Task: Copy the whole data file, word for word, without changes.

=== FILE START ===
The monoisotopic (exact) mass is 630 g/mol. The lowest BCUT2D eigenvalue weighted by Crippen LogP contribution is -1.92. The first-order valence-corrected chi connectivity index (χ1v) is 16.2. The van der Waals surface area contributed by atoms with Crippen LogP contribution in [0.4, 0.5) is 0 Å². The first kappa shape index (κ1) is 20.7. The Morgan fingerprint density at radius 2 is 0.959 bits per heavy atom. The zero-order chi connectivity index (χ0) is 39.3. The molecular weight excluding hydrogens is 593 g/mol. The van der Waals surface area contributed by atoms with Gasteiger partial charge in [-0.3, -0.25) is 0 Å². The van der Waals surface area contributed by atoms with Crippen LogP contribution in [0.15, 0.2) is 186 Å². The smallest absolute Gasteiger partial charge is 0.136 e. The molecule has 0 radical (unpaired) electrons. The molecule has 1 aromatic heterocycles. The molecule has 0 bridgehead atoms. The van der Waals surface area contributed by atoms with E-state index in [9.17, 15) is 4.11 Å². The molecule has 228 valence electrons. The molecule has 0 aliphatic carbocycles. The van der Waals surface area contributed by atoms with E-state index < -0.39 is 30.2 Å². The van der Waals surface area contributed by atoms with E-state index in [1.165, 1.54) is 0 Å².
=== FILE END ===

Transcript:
The monoisotopic (exact) mass is 630 g/mol. The lowest BCUT2D eigenvalue weighted by Crippen LogP contribution is -1.92. The first-order valence-corrected chi connectivity index (χ1v) is 16.2. The van der Waals surface area contributed by atoms with Crippen LogP contribution in [0.4, 0.5) is 0 Å². The first kappa shape index (κ1) is 20.7. The Morgan fingerprint density at radius 2 is 0.959 bits per heavy atom. The zero-order chi connectivity index (χ0) is 39.3. The molecular weight excluding hydrogens is 593 g/mol. The van der Waals surface area contributed by atoms with Gasteiger partial charge in [-0.3, -0.25) is 0 Å². The van der Waals surface area contributed by atoms with Crippen LogP contribution in [0.15, 0.2) is 186 Å². The smallest absolute Gasteiger partial charge is 0.136 e. The molecule has 0 radical (unpaired) electrons. The molecule has 1 aromatic heterocycles. The molecule has 0 bridgehead atoms. The van der Waals surface area contributed by atoms with E-state index in [9.17, 15) is 4.11 Å². The molecule has 228 valence electrons. The molecule has 0 aliphatic carbocycles. The van der Waals surface area contributed by atoms with E-state index < -0.39 is 30.2 Å². The van der Waals surface area contributed by atoms with E-state index in [1.165, 1.54) is 0 Å².